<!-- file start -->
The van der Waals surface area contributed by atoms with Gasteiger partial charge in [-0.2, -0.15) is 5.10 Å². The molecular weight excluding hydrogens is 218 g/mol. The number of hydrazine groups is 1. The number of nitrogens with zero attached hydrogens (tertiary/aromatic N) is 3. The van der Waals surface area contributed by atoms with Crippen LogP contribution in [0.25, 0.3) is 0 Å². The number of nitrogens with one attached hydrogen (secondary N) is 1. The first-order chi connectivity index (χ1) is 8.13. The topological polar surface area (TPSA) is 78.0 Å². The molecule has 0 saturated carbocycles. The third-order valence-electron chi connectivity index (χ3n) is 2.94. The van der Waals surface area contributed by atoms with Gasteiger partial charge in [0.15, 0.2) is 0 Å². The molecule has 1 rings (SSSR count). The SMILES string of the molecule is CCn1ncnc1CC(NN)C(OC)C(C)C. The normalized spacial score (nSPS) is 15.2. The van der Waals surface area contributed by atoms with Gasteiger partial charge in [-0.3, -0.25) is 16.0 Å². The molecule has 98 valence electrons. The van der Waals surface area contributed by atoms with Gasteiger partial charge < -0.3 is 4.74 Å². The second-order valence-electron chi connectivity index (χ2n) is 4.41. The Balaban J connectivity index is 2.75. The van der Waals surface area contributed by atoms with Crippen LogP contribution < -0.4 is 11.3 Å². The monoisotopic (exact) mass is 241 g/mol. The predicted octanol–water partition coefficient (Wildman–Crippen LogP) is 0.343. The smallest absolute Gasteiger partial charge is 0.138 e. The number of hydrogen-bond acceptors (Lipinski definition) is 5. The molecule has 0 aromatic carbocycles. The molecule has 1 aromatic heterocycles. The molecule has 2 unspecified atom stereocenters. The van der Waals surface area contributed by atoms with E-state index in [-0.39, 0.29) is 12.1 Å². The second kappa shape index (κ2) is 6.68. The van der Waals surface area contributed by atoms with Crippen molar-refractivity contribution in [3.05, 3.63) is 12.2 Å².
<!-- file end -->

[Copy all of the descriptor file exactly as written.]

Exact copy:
The van der Waals surface area contributed by atoms with Gasteiger partial charge in [-0.2, -0.15) is 5.10 Å². The molecular weight excluding hydrogens is 218 g/mol. The number of hydrazine groups is 1. The number of nitrogens with zero attached hydrogens (tertiary/aromatic N) is 3. The van der Waals surface area contributed by atoms with Crippen LogP contribution in [0.25, 0.3) is 0 Å². The number of nitrogens with one attached hydrogen (secondary N) is 1. The first-order chi connectivity index (χ1) is 8.13. The topological polar surface area (TPSA) is 78.0 Å². The molecule has 0 saturated carbocycles. The third-order valence-electron chi connectivity index (χ3n) is 2.94. The van der Waals surface area contributed by atoms with Gasteiger partial charge in [0.15, 0.2) is 0 Å². The molecule has 1 rings (SSSR count). The SMILES string of the molecule is CCn1ncnc1CC(NN)C(OC)C(C)C. The normalized spacial score (nSPS) is 15.2. The van der Waals surface area contributed by atoms with Gasteiger partial charge in [-0.3, -0.25) is 16.0 Å². The molecule has 98 valence electrons. The van der Waals surface area contributed by atoms with Gasteiger partial charge < -0.3 is 4.74 Å². The second-order valence-electron chi connectivity index (χ2n) is 4.41. The Balaban J connectivity index is 2.75. The van der Waals surface area contributed by atoms with Crippen LogP contribution < -0.4 is 11.3 Å². The monoisotopic (exact) mass is 241 g/mol. The predicted octanol–water partition coefficient (Wildman–Crippen LogP) is 0.343. The smallest absolute Gasteiger partial charge is 0.138 e. The number of hydrogen-bond acceptors (Lipinski definition) is 5. The molecule has 0 aromatic carbocycles. The molecule has 1 aromatic heterocycles. The molecule has 2 unspecified atom stereocenters. The van der Waals surface area contributed by atoms with E-state index in [-0.39, 0.29) is 12.1 Å². The second kappa shape index (κ2) is 6.68. The van der Waals surface area contributed by atoms with Crippen molar-refractivity contribution in [3.05, 3.63) is 12.2 Å².